The suspect in the death of Harry Dunn would be willing to undertake community service in the US and make a “contribution” in his memory as well as meet his family, her lawyer has said.
Anne Sacoolas has “never denied” responsibility for the road collision that killed the 19-year-old motorcyclist, lawyer Amy Jeffress said.
But Jeffress said since the charge pending in Britain against Sacoolas would not usually result in a prison sentence in the US, her client was not inclined to return to the UK to face trial.
The US government asserted diplomatic immunity on behalf of 43-year-old Sacoolas following the road crash which killed Dunn outside RAF Croughton in Northamptonshire in August, 2019.
She was charged with causing death by dangerous driving, but an extradition request submitted by the Home Office was rejected by the US state department in January last year.
Jeffress said she and Sacoolas were striving to resolve the case in a manner that would not involve a return to the UK.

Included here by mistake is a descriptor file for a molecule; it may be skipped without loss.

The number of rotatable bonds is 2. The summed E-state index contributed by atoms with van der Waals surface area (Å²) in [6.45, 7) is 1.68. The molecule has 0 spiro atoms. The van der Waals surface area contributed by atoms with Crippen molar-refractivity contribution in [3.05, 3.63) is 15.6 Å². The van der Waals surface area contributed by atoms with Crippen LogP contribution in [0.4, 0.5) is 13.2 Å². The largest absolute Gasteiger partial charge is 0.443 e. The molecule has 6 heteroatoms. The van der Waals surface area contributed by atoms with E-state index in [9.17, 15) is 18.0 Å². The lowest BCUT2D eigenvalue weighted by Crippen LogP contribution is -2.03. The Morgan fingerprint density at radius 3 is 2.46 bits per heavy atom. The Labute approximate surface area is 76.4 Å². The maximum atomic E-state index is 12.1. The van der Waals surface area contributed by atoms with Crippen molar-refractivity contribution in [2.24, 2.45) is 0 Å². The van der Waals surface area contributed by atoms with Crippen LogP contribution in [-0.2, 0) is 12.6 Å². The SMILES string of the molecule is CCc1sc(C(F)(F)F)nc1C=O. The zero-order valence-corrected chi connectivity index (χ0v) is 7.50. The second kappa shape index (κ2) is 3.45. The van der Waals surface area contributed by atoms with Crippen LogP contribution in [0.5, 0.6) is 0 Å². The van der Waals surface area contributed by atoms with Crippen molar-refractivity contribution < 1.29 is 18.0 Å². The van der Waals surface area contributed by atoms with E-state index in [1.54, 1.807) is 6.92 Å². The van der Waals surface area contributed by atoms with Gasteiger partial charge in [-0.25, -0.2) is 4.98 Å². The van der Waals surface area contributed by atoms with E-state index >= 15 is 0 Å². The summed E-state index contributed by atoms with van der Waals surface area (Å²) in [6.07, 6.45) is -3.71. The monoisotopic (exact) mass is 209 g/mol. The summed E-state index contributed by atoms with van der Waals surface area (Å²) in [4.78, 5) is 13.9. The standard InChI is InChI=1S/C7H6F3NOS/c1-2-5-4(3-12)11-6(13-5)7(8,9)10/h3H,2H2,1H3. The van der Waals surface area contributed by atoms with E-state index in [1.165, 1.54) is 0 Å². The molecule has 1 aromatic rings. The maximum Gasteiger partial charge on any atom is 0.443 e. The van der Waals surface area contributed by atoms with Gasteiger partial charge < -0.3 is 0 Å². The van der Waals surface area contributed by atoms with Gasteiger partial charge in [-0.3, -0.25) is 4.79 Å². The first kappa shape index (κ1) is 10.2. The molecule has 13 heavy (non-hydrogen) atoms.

“We understand that community service is a typical sentence for offences like this,” Jeffress told BBC Radio 4’s Law in Action programme.
“We have offered ever since over a year ago that she would be willing to serve that kind of a sentence and to make a contribution in Harry’s memory, to take other steps to try to bring some peace to the family.”
She said Sacoolas was “truly sorry for Harry’s family and the pain that his has caused”.
“She’s willing to meet with the family to provide whatever information they are seeking; and we truly hope that we can do that and give the family some measure of peace,” Jeffress told the programme.
Jeffress said Sacoolas had only been in the UK for “a few weeks” when she had made the tragic mistake of “instinctively” driving her car on the wrong side of the road and colliding with Dunn’s motorcycle.
But she added such cases in the US were only prosecuted criminally if there was “evidence of recklessness that rises to the level of close to intent – drunk-driving, distracted driving, a hit-and-run situation or excessive speeding … But there was none of that here”.
Jeffress told the BBC she understood this was one of the reasons the US did not waive Sacoolas’s diplomatic immunity.
She also denied reports Sacoolas had not called for help after the crash, saying she had flagged down another motorist who had called an ambulance while Sacoolas notified police at Croughton, where she worked with her husband for the US state department.
Sacoolas had cooperated with local police, Jeffress said, supplied a zero-reading breathalyser test, surrendered her phone to show she had not been using it, and was interviewed by police for several hours.